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, 11 (1), 91

Conditional Control of RNA-guided Nucleic Acid Cleavage and Gene Editing

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Conditional Control of RNA-guided Nucleic Acid Cleavage and Gene Editing

Shao-Ru Wang et al. Nat Commun.

Abstract

Prokaryotes use repetitive genomic elements termed CRISPR (clustered regularly interspaced short palindromic repeats) to destroy invading genetic molecules. Although CRISPR systems have been widely used in DNA and RNA technology, certain adverse effects do occur. For example, constitutively active CRISPR systems may lead to a certain risk of off-target effects. Here, we introduce post-synthetic masking and chemical activation of guide RNA (gRNA) to controlling CRISPR systems. An RNA structure profiling probe (2-azidomethylnicotinic acid imidazolide) is used. Moreover, we accomplish conditional control of gene editing in live cells. This proof-of-concept study demonstrates promising potential of chemical activation of gRNAs as a versatile tool for chemical biology.

Conflict of interest statement

The authors declare no competing interests.

Figures

Fig. 1
Fig. 1. Schematic illustration of the design and workflow.
a The post-synthetic masking was used to block gRNA biochemical activity, whereas the Staudinger reduction restored gRNA function. b Chemical activation of gRNA to controlling CRISPR systems.
Fig. 2
Fig. 2. Conditional control of RNA-guided DNA cleavage.
Reactions were carried out as described in the Experimental section. All samples were tested in three biological replicates. Image of representative data is shown here. Uncleaved t-GFP1 DNA (702 bp) cut to shorter cleavage fragments (469 bp and 233 bp) were indicated. a, b The influence of chemical masking of gRNA on Cas9 cleavage of t-GFP1. The gRNA (gRNA-GFP) was synthesized by in vitro transcription with T7 RNA polymerase. c, d The influence of DPBM on Cas9 cleavage of t-GFP1. The CRISPR/Cas9 system with acylated gRNA-GFP (200 mM NAI-N3, 2 h) was treated with various concentrations of DPBM. Source data is available in the Source Data file.
Fig. 3
Fig. 3. Conditional control of Cas13a cleavage.
Reactions were carried out as described in the Experimental section. All samples were tested in three biological replicates. Image of representative data is shown here. The fluorescence of the sample versus time was shown. a, c, e The influence of chemical masking on Cas13a cleavage. The crRNA13a was masked with NAI-N3 (200 mM) for different durations. b, d, f The influence of DPBM on Cas13a cleavage. The CRISPR/Cas13a system with masked crRNA13a (200 mM NAI-N3, 2.0 h) was treated with various concentrations of DPBM. Source data is available in the Source Data file.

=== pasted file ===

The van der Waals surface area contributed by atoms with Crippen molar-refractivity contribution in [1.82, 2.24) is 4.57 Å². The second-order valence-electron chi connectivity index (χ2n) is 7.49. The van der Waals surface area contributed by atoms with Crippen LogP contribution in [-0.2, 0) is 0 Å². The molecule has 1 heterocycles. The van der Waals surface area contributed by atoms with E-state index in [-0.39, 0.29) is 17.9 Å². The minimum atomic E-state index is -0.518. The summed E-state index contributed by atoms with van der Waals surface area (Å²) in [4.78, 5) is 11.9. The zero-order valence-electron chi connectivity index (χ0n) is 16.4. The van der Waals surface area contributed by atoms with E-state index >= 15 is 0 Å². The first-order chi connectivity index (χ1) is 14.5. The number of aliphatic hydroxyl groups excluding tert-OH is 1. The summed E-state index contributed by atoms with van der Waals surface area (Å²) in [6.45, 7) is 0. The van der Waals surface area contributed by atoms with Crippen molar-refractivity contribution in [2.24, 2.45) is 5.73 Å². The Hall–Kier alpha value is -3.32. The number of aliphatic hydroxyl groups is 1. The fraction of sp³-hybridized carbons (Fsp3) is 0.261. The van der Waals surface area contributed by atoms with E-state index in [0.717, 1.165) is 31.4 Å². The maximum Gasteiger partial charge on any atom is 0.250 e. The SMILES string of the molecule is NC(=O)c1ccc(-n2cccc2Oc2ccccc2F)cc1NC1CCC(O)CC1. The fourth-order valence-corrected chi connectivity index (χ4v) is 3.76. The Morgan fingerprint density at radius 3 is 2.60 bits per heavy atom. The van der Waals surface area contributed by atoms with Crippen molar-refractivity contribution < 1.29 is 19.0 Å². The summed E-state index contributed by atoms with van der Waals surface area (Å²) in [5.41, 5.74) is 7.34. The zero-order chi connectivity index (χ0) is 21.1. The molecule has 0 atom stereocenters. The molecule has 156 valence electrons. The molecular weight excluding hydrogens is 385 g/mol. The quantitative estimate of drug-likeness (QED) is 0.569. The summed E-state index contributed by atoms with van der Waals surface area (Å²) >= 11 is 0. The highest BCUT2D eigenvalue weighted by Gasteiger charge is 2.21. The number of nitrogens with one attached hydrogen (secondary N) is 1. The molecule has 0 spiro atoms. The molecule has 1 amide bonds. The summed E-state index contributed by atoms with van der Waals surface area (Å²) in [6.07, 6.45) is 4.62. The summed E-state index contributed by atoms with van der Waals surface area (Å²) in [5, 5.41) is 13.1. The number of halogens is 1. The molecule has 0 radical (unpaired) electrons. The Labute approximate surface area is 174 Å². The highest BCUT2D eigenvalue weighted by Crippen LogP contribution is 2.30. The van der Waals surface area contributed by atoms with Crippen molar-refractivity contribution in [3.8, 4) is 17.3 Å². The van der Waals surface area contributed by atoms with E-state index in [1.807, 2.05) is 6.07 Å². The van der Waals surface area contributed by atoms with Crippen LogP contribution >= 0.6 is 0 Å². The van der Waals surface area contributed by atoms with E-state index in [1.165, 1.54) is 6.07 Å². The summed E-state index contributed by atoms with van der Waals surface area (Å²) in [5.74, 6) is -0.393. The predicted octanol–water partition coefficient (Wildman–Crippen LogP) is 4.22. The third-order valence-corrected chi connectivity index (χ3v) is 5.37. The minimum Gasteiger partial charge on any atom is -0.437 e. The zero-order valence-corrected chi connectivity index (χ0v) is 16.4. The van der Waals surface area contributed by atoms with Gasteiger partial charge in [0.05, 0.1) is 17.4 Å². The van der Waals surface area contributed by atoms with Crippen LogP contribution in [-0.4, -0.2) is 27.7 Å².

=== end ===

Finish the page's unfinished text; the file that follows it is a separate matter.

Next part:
Fig. 4
Fig. 4. Chemical masking protects gRNA from RNase degradation.
Reactions were carried out as described in the Experimental section. All samples were tested in three biological replicates. Lanes 1, 5, 9, 13: no RNase I control; lanes 2, 6, 10, 14: RNase I cleavage for 2.5 min; lanes 3, 7, 11, 15: RNase I cleavage for 10 min; lanes 4, 8, 12, 16: RNase I cleavage for 30 min. Source data is available in the Source Data file.
Fig. 5
Fig. 5. Interactions of crRNA13a with both Cas13a and target RNA.
a Representative melting profiles of the crRNA/target RNA with different treatments were recorded in 10 mM Tris-HCl buffer (pH 7.0, 100 mM NaCl). Melting temperature of the NAI-N3-treated sample was statistically significantly different from that of the no treatment control (P < 0.05). b The dCas13a was incubated with 5′-Cy3-labeled crRNA probe (crRNA13a-Cy3 in Supplementary Table 1) with different treatments, and the samples were separated on native 6% PAGE gels. Lanes 1, 3, 5, 7, 9: no protein control; lanes 2, 4, 6, 8, 10: crRNA13a was incubated with a 5.0 molar excess of protein. Source data is available in the Source Data file.
Fig. 6
Fig. 6. Gene editing in live cells.
The T7E1 nuclease assay was performed 24 h post-transfection using Cas9-expressing HeLa-OC cells transfected with gRNA-HBEGF with different treatments. a Uncleaved HBEGF DNA (621 bp) cut to shorter cleavage fragments (311 bp and 310 bp) were indicated. Lane 1: target control; lane 2: no gRNA-HBEGF control; lane 3: original gRNA-HBEGF; lane 4: original gRNA-HBEGF, 300 μM DPBM; lanes 5–9: masked gRNA-HBEGF (200 mM, 1 h), different concentrations of DPBM; lane 10: DNA markers. The “Lanes and Bands” tool in Image Lab software version 5.1 (Bio-Rad) was used for image acquisition and differential densitometric analysis of the associated bands from the gels. Although long exposure times were necessary to visualize faint bands, the calculations of indel formation were not influenced by the extent of exposure. b The Cyan color represents the original gRNA-HBEGF group, while the Blue color represents the masked gRNA-HBEGF group. Error bars: ±SEM. Source data are provided as a Source Data file.

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